Focus Stacking: Extending depth of field in close-up photography

Hdl Handle:
http://hdl.handle.net/10545/619214
Title:
Focus Stacking: Extending depth of field in close-up photography
Authors:
Bryson, David ( 0000-0002-3086-7946 )
Abstract:
When taking close-up photographs, or indeed any photographs, there is a delicate balance of factors that allow us to limit or to maximise the parts of an image that are in focus; Aperture, Lens focal length and Subject distance. The choice then depends on what you are trying to show do you go for a larger working distance with a telephoto lens versus smaller working distance with a wide angle lens to gain the detail and depth of field you need. Then how far do you stop down your aperture? If you use smaller apertures that may not be getting the best out of your lens. This is where digital techniques to extend depth of field come into use with focus stacking.
Affiliation:
University of Derby
Citation:
Bryson, D. (2016) Focus Stacking: Extending depth of field in close-up photography. Heritage Photography, Spring 4-5.
Publisher:
Royal Photographic Society
Journal:
Heritage Photography
Issue Date:
Jan-2016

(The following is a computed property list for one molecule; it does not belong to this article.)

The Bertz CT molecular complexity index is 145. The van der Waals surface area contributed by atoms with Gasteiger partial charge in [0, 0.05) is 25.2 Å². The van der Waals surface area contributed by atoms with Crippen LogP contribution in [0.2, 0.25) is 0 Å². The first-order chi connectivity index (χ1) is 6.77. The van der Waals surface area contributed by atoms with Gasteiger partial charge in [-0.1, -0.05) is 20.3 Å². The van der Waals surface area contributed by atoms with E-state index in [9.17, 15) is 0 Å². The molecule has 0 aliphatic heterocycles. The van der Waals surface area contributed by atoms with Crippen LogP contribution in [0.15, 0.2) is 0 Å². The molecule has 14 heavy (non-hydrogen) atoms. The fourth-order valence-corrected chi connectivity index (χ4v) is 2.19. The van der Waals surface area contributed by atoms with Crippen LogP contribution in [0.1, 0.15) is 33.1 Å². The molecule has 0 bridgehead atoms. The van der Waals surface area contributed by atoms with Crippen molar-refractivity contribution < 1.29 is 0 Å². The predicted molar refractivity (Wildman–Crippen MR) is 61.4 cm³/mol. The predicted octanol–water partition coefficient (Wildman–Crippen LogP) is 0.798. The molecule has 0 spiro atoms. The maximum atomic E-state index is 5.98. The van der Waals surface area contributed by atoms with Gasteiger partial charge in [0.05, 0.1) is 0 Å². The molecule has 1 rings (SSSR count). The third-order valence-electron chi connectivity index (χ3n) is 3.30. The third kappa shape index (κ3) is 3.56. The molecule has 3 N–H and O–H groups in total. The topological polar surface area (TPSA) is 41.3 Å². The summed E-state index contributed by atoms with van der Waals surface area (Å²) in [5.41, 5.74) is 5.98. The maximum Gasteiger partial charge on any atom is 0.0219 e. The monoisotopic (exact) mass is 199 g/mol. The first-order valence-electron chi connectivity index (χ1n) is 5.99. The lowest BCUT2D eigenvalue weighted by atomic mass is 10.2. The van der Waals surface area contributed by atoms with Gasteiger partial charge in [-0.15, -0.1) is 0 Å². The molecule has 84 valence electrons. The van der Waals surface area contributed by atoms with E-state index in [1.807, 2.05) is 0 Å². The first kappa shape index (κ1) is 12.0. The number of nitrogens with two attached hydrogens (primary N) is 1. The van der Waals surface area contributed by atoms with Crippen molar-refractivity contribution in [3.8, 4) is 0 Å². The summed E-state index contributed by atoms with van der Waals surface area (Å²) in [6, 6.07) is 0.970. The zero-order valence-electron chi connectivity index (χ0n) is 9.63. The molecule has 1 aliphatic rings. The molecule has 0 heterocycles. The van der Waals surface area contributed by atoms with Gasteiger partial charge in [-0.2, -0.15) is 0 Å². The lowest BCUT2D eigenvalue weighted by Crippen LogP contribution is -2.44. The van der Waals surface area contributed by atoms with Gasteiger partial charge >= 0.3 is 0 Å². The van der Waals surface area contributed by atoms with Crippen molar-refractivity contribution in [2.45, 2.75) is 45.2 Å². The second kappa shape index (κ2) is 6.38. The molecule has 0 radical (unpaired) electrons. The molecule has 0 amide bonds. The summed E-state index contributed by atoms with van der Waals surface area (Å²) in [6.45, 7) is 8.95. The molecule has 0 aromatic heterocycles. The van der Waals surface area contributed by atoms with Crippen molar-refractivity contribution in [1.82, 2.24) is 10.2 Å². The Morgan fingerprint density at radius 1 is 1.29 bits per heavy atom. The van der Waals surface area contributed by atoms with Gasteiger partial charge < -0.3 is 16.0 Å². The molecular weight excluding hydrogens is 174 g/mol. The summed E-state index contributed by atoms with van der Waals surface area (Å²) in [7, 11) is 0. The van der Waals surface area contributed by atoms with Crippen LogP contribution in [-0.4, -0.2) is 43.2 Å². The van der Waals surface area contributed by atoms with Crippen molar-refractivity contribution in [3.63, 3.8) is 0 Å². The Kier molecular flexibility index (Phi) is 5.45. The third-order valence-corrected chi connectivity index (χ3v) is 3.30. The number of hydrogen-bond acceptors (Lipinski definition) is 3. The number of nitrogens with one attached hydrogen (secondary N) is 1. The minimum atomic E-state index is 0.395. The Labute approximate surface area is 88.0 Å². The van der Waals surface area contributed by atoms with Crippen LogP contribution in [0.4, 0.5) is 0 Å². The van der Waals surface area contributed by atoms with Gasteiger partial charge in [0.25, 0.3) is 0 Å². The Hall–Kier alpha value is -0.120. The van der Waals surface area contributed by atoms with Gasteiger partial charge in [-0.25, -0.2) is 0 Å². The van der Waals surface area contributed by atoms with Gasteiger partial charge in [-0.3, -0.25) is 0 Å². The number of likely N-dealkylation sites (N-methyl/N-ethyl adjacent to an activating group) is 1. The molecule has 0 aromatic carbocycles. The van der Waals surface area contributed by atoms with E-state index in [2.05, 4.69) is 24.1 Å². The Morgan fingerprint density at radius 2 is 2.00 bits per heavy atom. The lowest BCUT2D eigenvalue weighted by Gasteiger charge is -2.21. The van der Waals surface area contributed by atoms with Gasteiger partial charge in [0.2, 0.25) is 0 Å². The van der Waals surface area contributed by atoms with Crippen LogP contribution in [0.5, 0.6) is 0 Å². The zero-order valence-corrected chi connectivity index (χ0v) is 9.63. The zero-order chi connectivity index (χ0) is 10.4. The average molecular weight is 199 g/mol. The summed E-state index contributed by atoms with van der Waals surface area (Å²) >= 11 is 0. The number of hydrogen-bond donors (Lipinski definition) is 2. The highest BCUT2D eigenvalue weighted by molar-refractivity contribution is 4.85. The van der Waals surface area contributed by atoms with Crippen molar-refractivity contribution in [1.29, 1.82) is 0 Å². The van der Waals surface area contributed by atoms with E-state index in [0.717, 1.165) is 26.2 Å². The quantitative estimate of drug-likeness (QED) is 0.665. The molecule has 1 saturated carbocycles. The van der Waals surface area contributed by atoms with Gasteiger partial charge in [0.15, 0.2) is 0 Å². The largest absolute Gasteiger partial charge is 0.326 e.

URI:
http://hdl.handle.net/10545/619214
Additional Links:
http://www.rps.org/special-interest-groups/archaeology-and-heritage/about/ah-newsletter; http://www.rps.org/rps-journals
Type:
Article
Language:
en
ISSN:
0958-0565
Appears in Collections:
D-MARC

Full metadata record

DC FieldValue Language
dc.contributor.authorBryson, Daviden
dc.date.accessioned2016-09-01T10:26:59Z-
dc.date.available2016-09-01T10:26:59Z-
dc.date.issued2016-01-
dc.identifier.citationBryson, D. (2016) Focus Stacking: Extending depth of field in close-up photography. Heritage Photography, Spring 4-5.en
dc.identifier.issn0958-0565-
dc.identifier.urihttp://hdl.handle.net/10545/619214-
dc.description.abstractWhen taking close-up photographs, or indeed any photographs, there is a delicate balance of factors that allow us to limit or to maximise the parts of an image that are in focus; Aperture, Lens focal length and Subject distance. The choice then depends on what you are trying to show do you go for a larger working distance with a telephoto lens versus smaller working distance with a wide angle lens to gain the detail and depth of field you need. Then how far do you stop down your aperture? If you use smaller apertures that may not be getting the best out of your lens. This is where digital techniques to extend depth of field come into use with focus stacking.en
dc.language.isoenen
dc.publisherRoyal Photographic Societyen
dc.relation.urlhttp://www.rps.org/special-interest-groups/archaeology-and-heritage/about/ah-newsletteren
dc.relation.urlhttp://www.rps.org/rps-journalsen
dc.rights.urihttp://creativecommons.org/licenses/by-nc-sa/4.0/en
dc.subjectDepth of fielden
dc.subjectFocusen
dc.subjectStackingen
dc.subjectClose-upen
dc.subjectPhotographyen
dc.titleFocus Stacking: Extending depth of field in close-up photographyen
dc.typeArticleen
dc.contributor.departmentUniversity of Derbyen
dc.identifier.journalHeritage Photographyen
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